- When your model is in place, choose the focus point on your subject.
- Set your camera to manual focus and don’t touch it!
- Take the different shots suggested below, in Tip #6, without moving your focus point or your camera.
- After you’re sure you’ve captured all the images you need with your model and props, remove EVERYTHING from the scene. Photograph ONLY the empty background. This is the most important image you will take.
Tip #6 – Take Multiple Shots to Create One Image
The most basic levitation image is a composition of two or more frames. At the bare minimum, you will need at least a shot of the background and one of the model in that background.
Most great levitation images use a few more frames to add interest and make the final image more provoking. Here is a list of some shots you might want to take all without changing the focus and position of the camera:
- Model on the prop(s) – the focus of this shot is on what the arms, legs, and body are doing.
- Hair and facial expression – the focus of this shot is to capture the models expression and hair moving like it would naturally if the model was really in that position (floating straight up, blowing behind her, etc.). *Hair dryers and small fans are not strong enough to propel hair in specific directions. The longer and heavier the hair, the more powerful the fan needs to be.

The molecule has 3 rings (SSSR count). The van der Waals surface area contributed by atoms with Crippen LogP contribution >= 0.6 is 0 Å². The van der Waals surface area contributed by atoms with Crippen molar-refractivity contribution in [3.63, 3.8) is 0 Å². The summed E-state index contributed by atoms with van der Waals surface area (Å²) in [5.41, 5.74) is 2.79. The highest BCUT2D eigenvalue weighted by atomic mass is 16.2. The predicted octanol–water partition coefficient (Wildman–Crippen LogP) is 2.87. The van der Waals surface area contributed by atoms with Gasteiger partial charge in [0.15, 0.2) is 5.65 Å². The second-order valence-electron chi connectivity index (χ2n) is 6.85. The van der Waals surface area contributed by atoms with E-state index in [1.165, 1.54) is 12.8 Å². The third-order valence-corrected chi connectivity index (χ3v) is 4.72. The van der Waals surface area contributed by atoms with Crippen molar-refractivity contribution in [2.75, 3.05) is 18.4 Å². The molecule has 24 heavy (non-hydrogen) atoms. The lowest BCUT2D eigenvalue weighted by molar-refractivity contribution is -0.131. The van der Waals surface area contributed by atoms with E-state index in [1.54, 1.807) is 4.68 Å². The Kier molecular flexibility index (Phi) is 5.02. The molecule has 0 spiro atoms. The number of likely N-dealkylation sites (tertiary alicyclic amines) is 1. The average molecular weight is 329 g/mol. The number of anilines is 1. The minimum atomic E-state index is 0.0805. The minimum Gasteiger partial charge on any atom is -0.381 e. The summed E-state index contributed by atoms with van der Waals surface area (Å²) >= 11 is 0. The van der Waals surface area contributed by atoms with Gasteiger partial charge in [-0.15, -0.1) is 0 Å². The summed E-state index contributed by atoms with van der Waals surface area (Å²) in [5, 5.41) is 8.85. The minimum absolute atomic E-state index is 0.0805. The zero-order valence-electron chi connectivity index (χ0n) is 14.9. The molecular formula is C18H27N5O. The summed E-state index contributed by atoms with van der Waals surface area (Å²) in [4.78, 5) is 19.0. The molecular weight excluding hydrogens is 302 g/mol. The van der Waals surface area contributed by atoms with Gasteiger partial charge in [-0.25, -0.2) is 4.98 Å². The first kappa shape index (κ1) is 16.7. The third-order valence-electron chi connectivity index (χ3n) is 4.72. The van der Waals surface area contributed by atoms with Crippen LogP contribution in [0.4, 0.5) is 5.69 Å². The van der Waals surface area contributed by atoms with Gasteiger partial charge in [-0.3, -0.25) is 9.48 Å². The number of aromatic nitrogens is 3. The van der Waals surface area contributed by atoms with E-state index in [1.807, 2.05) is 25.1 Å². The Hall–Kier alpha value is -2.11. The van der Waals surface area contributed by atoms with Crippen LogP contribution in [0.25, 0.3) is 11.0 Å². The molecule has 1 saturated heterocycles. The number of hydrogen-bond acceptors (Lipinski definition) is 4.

- Clothing – the focus of this shot is to capture the movement of the clothing (if needed). If your model is being pulled one direction, what direction should the loose fabric be moving?
- Additional props – the focus of this shot is to photograph any extra props you want in the picture (if desired).
- Empty background – see Tip #5 above to learn more about the importance of this shot.
After the Shoot
Tip #7 – Putting the Images Together
Many levitation photographers use Adobe Lightroom and Photoshop to create their final images. Regardless of your software choice, it is recommended to first color correct the series of shots so they are all the same. Lightroom has a great “sync” feature to make sure the exact same settings are applied to the entire series of images.
Next, open the images in an editing software like Photoshop. Start with the empty background image. Next, add in the main image of your model as a layer with a “Reveal All” mask. Simply use a black paintbrush on the mask to remove the props supporting your model. The end of this article describes each step in more detail. Repeat those steps for each frame you’d like to add. Finally, you can merge your layers and put the finishing touches on your final image. Then voila, you have a gorgeous piece of levitation art.
Creating levitation images lets your fantasies become “realities”. Don’t let the laws of physics prohibit you from creating true art For more inspiration, check out these great levitation images to see what is possible. You’ll be amazed.
Have you tried creating a levitation photograph? What was your experience? Do you have any additional tips that would help those getting started? Let us know in the comments. Also, feel free to include a link in the comments to your levitation work. We’d love to see what you create!